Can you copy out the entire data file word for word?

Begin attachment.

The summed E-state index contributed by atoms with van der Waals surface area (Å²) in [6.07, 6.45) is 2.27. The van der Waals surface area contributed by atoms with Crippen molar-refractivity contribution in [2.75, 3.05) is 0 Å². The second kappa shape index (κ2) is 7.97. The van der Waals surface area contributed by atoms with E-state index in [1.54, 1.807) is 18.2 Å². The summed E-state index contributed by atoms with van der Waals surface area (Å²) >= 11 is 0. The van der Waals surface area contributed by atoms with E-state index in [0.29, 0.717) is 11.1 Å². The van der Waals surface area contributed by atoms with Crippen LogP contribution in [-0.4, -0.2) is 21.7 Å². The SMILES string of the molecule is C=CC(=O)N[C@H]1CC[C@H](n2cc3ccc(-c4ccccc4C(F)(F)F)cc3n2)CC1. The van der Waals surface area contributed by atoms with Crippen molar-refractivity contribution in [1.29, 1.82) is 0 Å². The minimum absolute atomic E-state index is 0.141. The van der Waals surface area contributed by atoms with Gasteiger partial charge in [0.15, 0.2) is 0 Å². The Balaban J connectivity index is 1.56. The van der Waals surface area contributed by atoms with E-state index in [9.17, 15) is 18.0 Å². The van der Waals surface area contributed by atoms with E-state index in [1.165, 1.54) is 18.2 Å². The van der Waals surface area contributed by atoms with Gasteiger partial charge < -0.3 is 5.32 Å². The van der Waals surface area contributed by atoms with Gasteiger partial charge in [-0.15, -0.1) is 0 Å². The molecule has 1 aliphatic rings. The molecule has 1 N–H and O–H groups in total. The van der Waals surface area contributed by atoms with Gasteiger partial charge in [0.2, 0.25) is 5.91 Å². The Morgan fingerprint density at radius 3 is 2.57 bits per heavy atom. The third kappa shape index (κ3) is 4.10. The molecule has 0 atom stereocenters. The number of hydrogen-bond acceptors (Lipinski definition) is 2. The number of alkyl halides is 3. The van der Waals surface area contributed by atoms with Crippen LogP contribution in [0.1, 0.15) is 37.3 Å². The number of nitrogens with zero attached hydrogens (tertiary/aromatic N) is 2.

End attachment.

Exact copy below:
The summed E-state index contributed by atoms with van der Waals surface area (Å²) in [6.07, 6.45) is 2.27. The van der Waals surface area contributed by atoms with Crippen molar-refractivity contribution in [2.75, 3.05) is 0 Å². The second kappa shape index (κ2) is 7.97. The van der Waals surface area contributed by atoms with E-state index in [1.54, 1.807) is 18.2 Å². The summed E-state index contributed by atoms with van der Waals surface area (Å²) >= 11 is 0. The van der Waals surface area contributed by atoms with E-state index in [0.29, 0.717) is 11.1 Å². The van der Waals surface area contributed by atoms with Crippen LogP contribution in [-0.4, -0.2) is 21.7 Å². The SMILES string of the molecule is C=CC(=O)N[C@H]1CC[C@H](n2cc3ccc(-c4ccccc4C(F)(F)F)cc3n2)CC1. The van der Waals surface area contributed by atoms with Crippen molar-refractivity contribution in [1.29, 1.82) is 0 Å². The minimum absolute atomic E-state index is 0.141. The van der Waals surface area contributed by atoms with Gasteiger partial charge in [0.15, 0.2) is 0 Å². The Balaban J connectivity index is 1.56. The van der Waals surface area contributed by atoms with E-state index in [9.17, 15) is 18.0 Å². The van der Waals surface area contributed by atoms with E-state index in [1.165, 1.54) is 18.2 Å². The van der Waals surface area contributed by atoms with Gasteiger partial charge < -0.3 is 5.32 Å². The van der Waals surface area contributed by atoms with Gasteiger partial charge in [-0.15, -0.1) is 0 Å². The molecule has 1 aliphatic rings. The molecule has 1 N–H and O–H groups in total. The van der Waals surface area contributed by atoms with Gasteiger partial charge in [0.2, 0.25) is 5.91 Å². The Morgan fingerprint density at radius 3 is 2.57 bits per heavy atom. The third kappa shape index (κ3) is 4.10. The molecule has 0 atom stereocenters. The number of hydrogen-bond acceptors (Lipinski definition) is 2. The number of alkyl halides is 3. The van der Waals surface area contributed by atoms with Crippen LogP contribution in [0.1, 0.15) is 37.3 Å². The number of nitrogens with zero attached hydrogens (tertiary/aromatic N) is 2.